Property development tax structures

Property Development Tax Structures: Who May Benefit

The choice of property development structures adopted for any property development project often has a key bearing on the tax implications and commercial viability of that particular project.

Capital gains tax (CGT) is an important consideration for investment property or development projects in Australia as is the relationship between property development and company tax rates.

In this article we consider property development structure options for:

  1. Landowners that have held land for investment (e.g. farm, lifestyle property or family home) now suitable for development;
  2. Property developers.

In particular, the following advantages will be achieved with proper documentation of the development arrangements:

  1. Landowners – ensure the unrealised gain at commencement is taxed as a capital gain rather than as ordinary income without incurring tax restructure costs. This may trigger concessions including the exemption for pre-CGT assets and the CGT discount for post-CGT assets;
  2. Property developers – offsetting the profit of one project against expenditure of the next project leading to a tax deferral.

Property Development Structures for Landowners

The circumstance we are dealing with is where a landowner has held a property on capital account (for example, a farming property or family home) which is now suitable for development.

A simple sale of the property may be eligible for capital gains tax concessions in Australia, including the CGT discount and small business concessions.

If the landowner undertakes a development activity, the activity will usually comprise the carrying on of a business or a profit-making undertaking in respect of which the profit will be taxed as ordinary income (not as capital gains).

To avoid this result, the usual recommendation is to transfer the property to a developing entity. This incurs a liability for stamp duty and also triggers a taxing event for income tax purposes.

Both stamp duty and income tax will be payable even though no cash had been received for the sale of the property.

In addition, the restructure will occur before commencement of development, which reduces the capital gain component and therefore the tax advantage.

A better alternative is to implement the development through an appropriate form of joint venture.

There are many documents called joint ventures that aren’t in the required format, hence the need for an ‘appropriate’ form of joint venture.

Under such a structure, there is no transfer of property to the developer, therefore avoiding the imposition of stamp duty.

At the same time, the landowner is considered to hold the property on capital account, therefore retaining the CGT advantages.

In addition, the share of the joint venture that may be enjoyed by the landowner can be maximised, therefore maximising the CGT concessions.

Property Development Structures for Property Developers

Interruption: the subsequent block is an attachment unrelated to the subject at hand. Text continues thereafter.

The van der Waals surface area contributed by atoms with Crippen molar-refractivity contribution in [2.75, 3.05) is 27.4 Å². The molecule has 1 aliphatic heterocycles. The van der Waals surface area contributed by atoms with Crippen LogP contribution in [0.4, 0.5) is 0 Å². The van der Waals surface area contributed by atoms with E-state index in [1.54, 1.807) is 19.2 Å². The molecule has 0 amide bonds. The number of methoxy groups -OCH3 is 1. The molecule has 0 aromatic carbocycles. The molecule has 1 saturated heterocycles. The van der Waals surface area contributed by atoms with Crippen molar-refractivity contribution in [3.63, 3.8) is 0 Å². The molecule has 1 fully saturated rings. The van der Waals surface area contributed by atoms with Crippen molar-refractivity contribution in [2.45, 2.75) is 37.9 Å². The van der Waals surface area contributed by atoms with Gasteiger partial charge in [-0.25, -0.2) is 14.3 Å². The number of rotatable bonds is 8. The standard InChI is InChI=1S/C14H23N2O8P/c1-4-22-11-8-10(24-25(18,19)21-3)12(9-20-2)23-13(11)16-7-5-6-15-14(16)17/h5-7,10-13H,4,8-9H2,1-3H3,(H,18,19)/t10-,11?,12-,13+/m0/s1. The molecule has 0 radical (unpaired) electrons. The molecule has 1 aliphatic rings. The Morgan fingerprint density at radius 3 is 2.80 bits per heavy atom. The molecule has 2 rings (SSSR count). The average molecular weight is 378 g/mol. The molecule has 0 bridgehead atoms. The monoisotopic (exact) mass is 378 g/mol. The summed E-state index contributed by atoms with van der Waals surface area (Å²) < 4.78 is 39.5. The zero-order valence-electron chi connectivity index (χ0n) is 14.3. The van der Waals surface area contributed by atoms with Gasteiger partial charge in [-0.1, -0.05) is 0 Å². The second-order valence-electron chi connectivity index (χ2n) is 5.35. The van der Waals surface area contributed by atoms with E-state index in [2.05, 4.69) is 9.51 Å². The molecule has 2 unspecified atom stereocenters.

A key issue for property developers is that where they purchase the land and undertake development works on the land, the land is considered trading stock. Development expenses are therefore included in the value of trading stock.

This has the effect of reversing the deduction for development expenses until sale of the individual lots, which generates a taxable profit.

Importantly, the trading stock provisions only apply where the developing entity is the holder of land.

On the other hand, where the land is held by a separate entity that enters into a suitable form of Development Agreement with the developer, the developer will not be the holder of the land and therefore will not hold trading stock.

The result is that the development expenses are deductible in the year they are incurred and not offset by the trading stock provisions.

The advantage is that the profit resulting from the first project can be offset against development expenses incurred in the same year on the second project or other projects.

This view is supported by an ATO Public Ruling.

Property Development Structures: an Example

Consider this example of different structures for property development at work.

In 2016 a developer sells all of the lots in the first project creating a profit of $1.2 million. The developer would ordinarily be liable on tax of $1.2 million (tax at a company tax rate is $360,000).

This is the case even if the developer had incurred development expenses of $600,000 on the next project because of the application of the trading stock provisions.

Instead, if the developer adopted the Development Agreement structure, the developer’s profit in 2016 would be $500,000. Therefore the tax liability on company tax rates would be reduced to $150,000 – a saving of more than $200,000.

Investment property tax liabilities and capital gains tax are complex matters for developers in Australia. If you are in any doubt about the best structures for your next property development project, speak to a property law expert.

Have a Question About Property Law? Ask a Lawyer